“Most of all though, Jim helped me see that gayness is created in the mind. Our minds are very powerful. We only do things we have thought in our minds first, and if we don’t think it first it never happens, and in fact never even could happen. So whatever actions we take are always preceded by thought. We have the power to move our thoughts in whatever direction we want. We don’t have to dwell on negative thoughts that might hurt us. We can change them to positive thoughts which will lift ourselves and other people. Whatever we dwell on in our thoughts—good or bad—becomes our reality, in time.”

“Most impressive,” said Dr. Chester with a hiccup. Suddenly his eyes widened. “But speaking of time,” he said while pulling out his pocket watch, “I’m afraid our meeting has run its full course today.” He looked across at John. “Would you be willing to come to my office for your visit next week?”

“Your office?” blurted John in surprise. He had become so used to seeing Dr. Chester at bizarre restaurants that he had forgotten the silly shrink had a real office with a real couch—an office John had never seen or been to. “Sure, I guess. But how come? Are you tired of eating while we talk?”

“ME?” responded Dr. Chester emphatically. “Tired of eating?! NEVER!” Then he added in a sheepish tone. “However, my doctor has encouraged me to fast one day a week to help with my … shall we say ‘obesity problem.’ I haven’t fasted in years, but am guessing it will be easier to go without my precious food if I am away from restaurants, and while I’m busy doing something rather than just sitting at home staring at my refrigerator. And of course the only thing I ever really DO is listen to my crazy patients.”

John laughed. “You’re not supposed to call your patients crazy, remember?”

“I suppose not,” said Dr. Chester with a sad sigh. “But they all seem to enjoy it when I do. I think it makes them feel justified in paying my exorbitant fees.” He suddenly pulled out a card and handed it to John. “Here’s my office address. Meet me next Wednesday at 2:00.” He stood up to go, then added as an afterthought, “And just in case I can’t maintain my fast, I’ll be sure to order in a Cheetsya Pizza, or maybe one of these delicious orange drinks which I can see you have obviously greatly enjoyed, since you’ve drunk most of it!”

“I have not!” countered John. Then he looked down at his glass and was shocked to see that the Doctor was right. Almost all of the cup was gone! John had drunk it without thinking, while he had been talking about Big Jim! And he still couldn’t say what it tasted like!


November 8, 2016

Mr. Frederick Anderson

2974 Lerue Lane

San Francisco, CA

Dear Mr. Anderson,

I had my fifth session today with your grandson John. On this occasion he spoke a great deal about his mountain friend ‘Big Jim,’ and the ideas Jim has presented which have slowly changed his thinking about gayness. I must say this Big Jim character has a number of interesting and compelling ideas. He resorted to a combination of logic and common sense in countering the excuses and justifications for gayness that are so frequently thrown around today, such as the justifications of animal behavior or the notion of ‘same sex attraction.’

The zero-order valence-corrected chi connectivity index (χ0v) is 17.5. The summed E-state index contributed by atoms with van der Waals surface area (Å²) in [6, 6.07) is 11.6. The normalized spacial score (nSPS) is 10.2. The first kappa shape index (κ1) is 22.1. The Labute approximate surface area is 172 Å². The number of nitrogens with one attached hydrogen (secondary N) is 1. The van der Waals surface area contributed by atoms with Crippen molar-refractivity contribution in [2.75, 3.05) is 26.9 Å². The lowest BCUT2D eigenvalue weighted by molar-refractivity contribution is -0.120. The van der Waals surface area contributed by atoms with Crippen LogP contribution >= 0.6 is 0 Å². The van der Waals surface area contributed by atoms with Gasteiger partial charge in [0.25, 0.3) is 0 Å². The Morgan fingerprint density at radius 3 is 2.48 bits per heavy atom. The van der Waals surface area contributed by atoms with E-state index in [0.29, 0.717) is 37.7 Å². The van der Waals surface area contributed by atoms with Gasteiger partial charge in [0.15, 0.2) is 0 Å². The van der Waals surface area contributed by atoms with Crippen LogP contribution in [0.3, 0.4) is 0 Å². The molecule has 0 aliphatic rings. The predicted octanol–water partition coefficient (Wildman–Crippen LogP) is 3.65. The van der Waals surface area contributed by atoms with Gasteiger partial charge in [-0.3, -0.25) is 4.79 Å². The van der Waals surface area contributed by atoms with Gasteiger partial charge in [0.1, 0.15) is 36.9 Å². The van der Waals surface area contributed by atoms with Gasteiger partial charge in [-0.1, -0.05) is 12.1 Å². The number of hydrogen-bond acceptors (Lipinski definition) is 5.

But Big Jim went further. Rather than merely refuting gay reasoning (which is all that most gay critics do) he offered reasoning of his own that tends to explain why some people turn to gayness. He correctly concluded that there is no single reason that applies equally across the board. Rather, some turn to gayness out of frustration, others due to rejection, and yet others from what Jim termed as ‘self punishments.’ Sometimes these reasons can be mixed together in interesting combinations. Although not covering all of the possible reasons for gayness, Jim’s ideas are very compelling.

I sense in your grandson a deep respect and trust for Big Jim. It appears that Jim is the first true ‘man’ your grandson has encountered that ever showed an interest in him—not a bodily gay interest of course, but a sincere caring and concern that has nothing to do with the physical. While John has not said so, I believe that Jim’s greatest contribution in helping him overcome gayness is not so much what he has said, but what he has done. John saw in Jim a simple but profoundly strong man who was comfortable with himself and his place in the world. This man loved his wife and child, and showed sincere, unpretended interest in others, and particularly in John. John’s respect and admiration for Jim created a subconscious desire to emulate him. In short, John saw in Jim what life could be like, and that it could indeed be very pleasant and even wonderful without gayness.

Our next visit will be in my office. This visit may be our last. Your desire from the beginning was to discover whether John is still gay, in spite of what he professes. From our visits so far I believe he is sincere in his declaration that he has put gayness behind him, and indeed now feels that his gayness was just an illusion from the beginning. For whatever it is worth, I intend to tell him that in my professional opinion he is not gay. My doing so will carry greater weight in a professional setting rather than the free-wheeling restaurants we have used for our meeting places so far. These locations created a lighter atmosphere that was helpful in drawing out John’s thoughts on this very serious subject, but I think we have mostly passed beyond this need. However, I may bring some food into the office to soften the stuffy atmosphere somewhat.